I finally got it right, after two previous versions and months of pondering. This version is not as easy as the easy version, nor as hard as the hard one, but it’s better than either, especially the finale, which is completely new.
You won’t need many instructions for this one.
Play the first four measures from a C chord hand position. This positions your hand perfectly for the following GaddD chord, but you may substitute a full-barre GIII if it’s easier for you. I often do.
The next line is nearly identical to the first, except for the C chord in the second measure and the GIII chord in the last measure of the line. Again, if it’s easier for you, you can substitute GaddD. I like to use one of these chords in the first line, and the other in the second line, for a slight difference in the harmonies.
The CaddG chord in the next measure is necessary to carry the melody. Do not substitute a normal C chord! If the CaddG chord is too hard for you, just play the G note of the chord. Do the tremolo in the next measure with the little finger. Make the tremolo strong.
In the next-to-last measure of the third line, over the word “organ”, there’s a Roman numeral III. This indicates a change of the left hand to “Third Position” (also called “third fret”). Use your index finger to fret the G note in the third space, then slide it back to the first space and do the pull-off, leaving your hand once again positioned for the following GaddD chord. This makes an otherwise difficult transition into an easy one. Similarly, in the last line, the Roman numeral II means you play the G note on the bass string with your middle finger, and the hammer-on in the same measure with your index finger.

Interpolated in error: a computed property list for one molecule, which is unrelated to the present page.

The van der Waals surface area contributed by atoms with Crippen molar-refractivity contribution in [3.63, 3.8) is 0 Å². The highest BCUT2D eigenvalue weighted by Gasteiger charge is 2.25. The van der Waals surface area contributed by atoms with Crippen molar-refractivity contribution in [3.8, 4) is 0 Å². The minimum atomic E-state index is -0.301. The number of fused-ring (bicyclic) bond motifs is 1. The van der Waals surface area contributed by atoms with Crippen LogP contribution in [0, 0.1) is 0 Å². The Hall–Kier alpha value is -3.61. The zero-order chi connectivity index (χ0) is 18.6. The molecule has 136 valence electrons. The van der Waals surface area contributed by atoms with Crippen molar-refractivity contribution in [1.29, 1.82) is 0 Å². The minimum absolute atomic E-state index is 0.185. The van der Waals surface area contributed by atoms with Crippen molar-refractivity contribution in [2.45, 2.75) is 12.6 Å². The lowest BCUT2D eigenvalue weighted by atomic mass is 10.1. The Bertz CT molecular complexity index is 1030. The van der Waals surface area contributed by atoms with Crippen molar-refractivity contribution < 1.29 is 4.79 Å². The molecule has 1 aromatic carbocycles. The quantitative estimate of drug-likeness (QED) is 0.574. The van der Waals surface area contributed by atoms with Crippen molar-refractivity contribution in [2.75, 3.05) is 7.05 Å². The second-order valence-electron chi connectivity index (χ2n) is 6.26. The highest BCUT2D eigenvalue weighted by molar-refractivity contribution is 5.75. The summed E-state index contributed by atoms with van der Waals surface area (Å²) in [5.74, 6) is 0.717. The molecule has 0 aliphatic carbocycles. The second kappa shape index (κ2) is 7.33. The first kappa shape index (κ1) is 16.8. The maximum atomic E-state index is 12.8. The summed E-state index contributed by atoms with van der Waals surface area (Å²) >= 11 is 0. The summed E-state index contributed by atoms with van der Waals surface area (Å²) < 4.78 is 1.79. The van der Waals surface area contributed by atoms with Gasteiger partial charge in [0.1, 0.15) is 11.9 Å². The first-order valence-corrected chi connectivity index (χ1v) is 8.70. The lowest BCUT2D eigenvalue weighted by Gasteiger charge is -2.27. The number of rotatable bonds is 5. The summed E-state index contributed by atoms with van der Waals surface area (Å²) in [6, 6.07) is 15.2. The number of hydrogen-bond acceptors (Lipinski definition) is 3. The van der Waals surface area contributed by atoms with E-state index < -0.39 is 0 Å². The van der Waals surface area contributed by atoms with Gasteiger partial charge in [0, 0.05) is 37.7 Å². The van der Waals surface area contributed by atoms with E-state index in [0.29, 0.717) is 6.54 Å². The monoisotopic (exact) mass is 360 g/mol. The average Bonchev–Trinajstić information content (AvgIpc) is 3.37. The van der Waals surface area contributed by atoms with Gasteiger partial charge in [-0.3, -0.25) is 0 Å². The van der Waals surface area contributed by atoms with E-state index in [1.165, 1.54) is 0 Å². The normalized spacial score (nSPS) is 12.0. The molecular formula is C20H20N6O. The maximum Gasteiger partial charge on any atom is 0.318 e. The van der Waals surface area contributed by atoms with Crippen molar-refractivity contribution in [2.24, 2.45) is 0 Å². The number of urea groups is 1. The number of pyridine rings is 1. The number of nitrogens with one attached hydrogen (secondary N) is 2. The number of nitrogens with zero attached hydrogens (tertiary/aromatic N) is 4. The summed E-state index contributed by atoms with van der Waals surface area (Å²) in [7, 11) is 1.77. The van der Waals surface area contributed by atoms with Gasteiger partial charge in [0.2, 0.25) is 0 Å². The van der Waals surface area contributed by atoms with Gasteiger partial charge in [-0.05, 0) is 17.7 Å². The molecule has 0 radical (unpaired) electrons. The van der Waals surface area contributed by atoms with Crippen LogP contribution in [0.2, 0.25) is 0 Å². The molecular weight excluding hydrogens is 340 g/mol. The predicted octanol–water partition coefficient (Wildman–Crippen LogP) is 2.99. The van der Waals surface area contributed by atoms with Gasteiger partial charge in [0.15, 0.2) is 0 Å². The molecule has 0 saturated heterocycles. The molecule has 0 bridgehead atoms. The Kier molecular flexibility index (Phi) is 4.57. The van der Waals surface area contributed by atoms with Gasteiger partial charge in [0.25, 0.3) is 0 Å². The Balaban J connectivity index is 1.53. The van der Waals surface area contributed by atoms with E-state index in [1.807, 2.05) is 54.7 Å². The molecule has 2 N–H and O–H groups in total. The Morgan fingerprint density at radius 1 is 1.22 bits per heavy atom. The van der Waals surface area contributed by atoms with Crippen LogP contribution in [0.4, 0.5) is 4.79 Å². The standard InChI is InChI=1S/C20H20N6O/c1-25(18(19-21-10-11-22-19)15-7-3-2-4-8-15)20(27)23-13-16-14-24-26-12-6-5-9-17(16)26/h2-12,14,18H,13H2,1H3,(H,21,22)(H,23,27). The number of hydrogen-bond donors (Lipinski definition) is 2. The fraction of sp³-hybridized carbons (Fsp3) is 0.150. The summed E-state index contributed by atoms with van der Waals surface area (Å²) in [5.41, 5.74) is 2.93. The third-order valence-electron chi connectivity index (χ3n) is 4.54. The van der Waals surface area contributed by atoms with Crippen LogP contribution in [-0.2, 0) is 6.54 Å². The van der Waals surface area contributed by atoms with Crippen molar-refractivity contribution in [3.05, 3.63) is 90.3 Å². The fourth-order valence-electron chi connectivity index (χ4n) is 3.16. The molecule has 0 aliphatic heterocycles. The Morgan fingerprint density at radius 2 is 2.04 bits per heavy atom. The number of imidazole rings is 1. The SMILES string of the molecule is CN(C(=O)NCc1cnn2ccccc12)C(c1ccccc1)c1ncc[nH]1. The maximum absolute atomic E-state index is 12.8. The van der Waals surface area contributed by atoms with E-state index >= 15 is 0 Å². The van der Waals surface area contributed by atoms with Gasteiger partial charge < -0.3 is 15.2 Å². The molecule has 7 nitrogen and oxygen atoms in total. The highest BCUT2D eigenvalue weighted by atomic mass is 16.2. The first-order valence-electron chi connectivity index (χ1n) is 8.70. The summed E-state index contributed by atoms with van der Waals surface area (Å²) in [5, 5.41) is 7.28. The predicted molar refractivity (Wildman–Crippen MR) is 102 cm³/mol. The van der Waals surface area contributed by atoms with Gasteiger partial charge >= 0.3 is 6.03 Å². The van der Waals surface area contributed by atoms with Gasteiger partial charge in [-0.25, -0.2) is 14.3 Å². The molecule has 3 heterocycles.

Play the last four measures normally. Play as many verses as you like. Then, last time around, substitute the last line for these four measures. The last line is intended to be played through as a single, long phrase, up until the final three chords. Note that the fifth and sixth measures of the line are exactly the same as the first and second measures.
This long riff ends with a double hammer-on. If you use the ring finger to hammer-on the D note on the 2nd string, it puts you in a perfect position to play the following GaddD chord. You won't need to move your fingers for the final note of the riff, as it's an open E. The riff does not need to be especially fast to be effective. It does need to be played at a steady, unvarying rhythm. Then, slow down a bit for the last three chords. Play them as cleanly as possible, without buzzing or slurring. Your audience will love it.
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